“I think Kai, he’s like magical on a foil, and seeing all the stuff that he does,” Zuckerberg said on Instagram in April. “It’s sort of helped me get into the sport just watching him foil down a huge wave then turn around, go back up wind, up the wave, do a flip off the wave. It’s like Oh my god. It’s unreal.”

In December 2019, Zuckerberg posted a video of himself efoiling while wearing a bright orange helmet. Although helmets aren’t the most stylish getup, they are an important piece of equipment that experts recommend, especially for new foilers. Experts also recommend wearing impact vests. 

“The boards are made with carbon fiber. It’s a very, very durable material, which means that if your head was to strike it, it could be very harmful if you weren’t wearing a helmet,” said MSLR Co-owner Taylor Coulthard. 

Canadian company MSLR Electric E-Foil is one of the companies that sell hydrofoil boards.
Courtesy of MSLR Electric E-Foil

Zuckerberg was caught by paparazzi efoiling in Hawaii with his face completely covered in sunscreen in July 2020. The photo became an instant viral meme. 

“I was foiling around, and then I noticed there was this paparazzi guy following us. I was like ‘Oh I don’t want him to recognize me so you know what I’m gonna do? I’m just gonna put a ton of sunscreen on my face so he won’t know who I am,'” Zuckerberg said with a laugh on Instagram in April. “But that backfired.”

Zuckerberg later poked fun at himself about the whole thing last month when he posted a cartoon version of the picture.

“The sun never stood a chance,” Zuckerberg wrote on Facebook. 

But despite his awkward episodes, those in the world of foiling say Zuckerberg has actually gotten quite good at the sport. 

“It’s funny that most people think that Mark Zuckerberg is a little nerdy guy behind his computer in some lair somewhere, but he’s actually quite a good athlete as you see in that video,” Leason said. “He’s put in a lot of practice on the foil. He’s doing quite well.”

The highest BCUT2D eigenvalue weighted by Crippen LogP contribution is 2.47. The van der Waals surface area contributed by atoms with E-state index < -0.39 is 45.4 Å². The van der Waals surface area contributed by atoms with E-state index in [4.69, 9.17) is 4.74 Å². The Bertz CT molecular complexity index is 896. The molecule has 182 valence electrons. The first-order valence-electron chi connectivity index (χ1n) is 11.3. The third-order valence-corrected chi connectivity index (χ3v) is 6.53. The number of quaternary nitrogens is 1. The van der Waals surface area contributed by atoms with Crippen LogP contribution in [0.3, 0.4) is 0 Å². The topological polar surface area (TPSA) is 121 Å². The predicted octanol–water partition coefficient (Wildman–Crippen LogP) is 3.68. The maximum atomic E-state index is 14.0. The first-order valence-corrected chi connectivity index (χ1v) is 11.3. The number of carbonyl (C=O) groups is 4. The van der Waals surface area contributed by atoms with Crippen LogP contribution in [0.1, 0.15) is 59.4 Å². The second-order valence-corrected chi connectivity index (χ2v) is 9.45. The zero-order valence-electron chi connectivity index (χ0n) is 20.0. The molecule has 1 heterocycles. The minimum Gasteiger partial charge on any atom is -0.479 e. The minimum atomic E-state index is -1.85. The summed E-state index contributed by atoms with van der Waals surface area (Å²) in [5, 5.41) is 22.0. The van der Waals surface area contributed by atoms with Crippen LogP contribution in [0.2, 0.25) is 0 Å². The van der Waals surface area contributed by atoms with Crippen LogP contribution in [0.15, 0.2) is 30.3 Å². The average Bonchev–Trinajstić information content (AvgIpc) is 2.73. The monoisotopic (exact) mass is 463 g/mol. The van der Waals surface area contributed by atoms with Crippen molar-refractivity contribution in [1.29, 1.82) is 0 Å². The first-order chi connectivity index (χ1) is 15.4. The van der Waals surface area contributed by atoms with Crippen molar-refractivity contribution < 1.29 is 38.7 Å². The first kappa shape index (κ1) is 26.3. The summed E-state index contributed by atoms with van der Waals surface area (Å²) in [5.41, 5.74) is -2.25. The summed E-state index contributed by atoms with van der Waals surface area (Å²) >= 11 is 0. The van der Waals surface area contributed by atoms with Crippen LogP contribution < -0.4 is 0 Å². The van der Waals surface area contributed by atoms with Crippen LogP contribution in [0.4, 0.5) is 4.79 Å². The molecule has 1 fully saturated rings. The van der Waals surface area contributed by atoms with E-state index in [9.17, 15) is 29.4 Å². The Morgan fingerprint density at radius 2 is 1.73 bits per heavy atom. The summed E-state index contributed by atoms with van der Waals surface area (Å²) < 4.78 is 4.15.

Perhaps more importantly for those that sell foil boards, Zuckerberg is also doing a lot to generate attention and buzz.

“It has brought some interest,” Missler said. “That was an incredible shot. He was ripping. He was doing amazing.”

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Bitcoin just completed its fourth-ever ‘halving,’ here’s what investors need to watch now

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Bitcoin just completed its fourth-ever 'halving,' here’s what investors need to watch now

Dado Ruvic | Reuters

The Bitcoin network on Friday night slashed the incentives rewarded to miners in half for the fourth time in its history.

The celebrated event, which takes place about once every four years as mandated in the Bitcoin code, is designed to slow the issuance of bitcoins, thereby creating a scarcity effect and allowing the cryptocurrency to maintain its digital gold-like quality.

There may be some speculative trading on the event itself. JPMorgan said it expects to see some downside in bitcoin post-halving and Deutsche Bank said it “does not expect prices to increase significantly.” However, the impact may be bigger months from now, even if bitcoin continues its trend of diminishing returns from its halving day to its cycle top. Two key things to watch will be the block reward and the hash rate.

“While the upcoming Bitcoin halving will create a supply shock as the previous ones had, we believe its impact on the cryptocurrency’s price could be magnified by the concurrent demand shock created by the emergence of spot bitcoin ETFs,” said Benchmark’s Mark Palmer.

The bigger immediate impact will be to the miners themselves, he added. They’re the ones that run the machines that do the work of recording new blocks of bitcoin transactions and adding them to the global ledger, also known as the blockchain.

“Miners with access to inexpensive, reliable power sources are well positioned to navigate the post-halving market dynamics,” said Maxim’s Matthew Galinko in a note Friday. “Some miners, many that are not public, could exit the market with a combination of poor access to power, efficient machines, and capital. Miners with capital and relatively expensive power will likely find opportunities in the wake of potential consolidation and disruption driven by the halving.”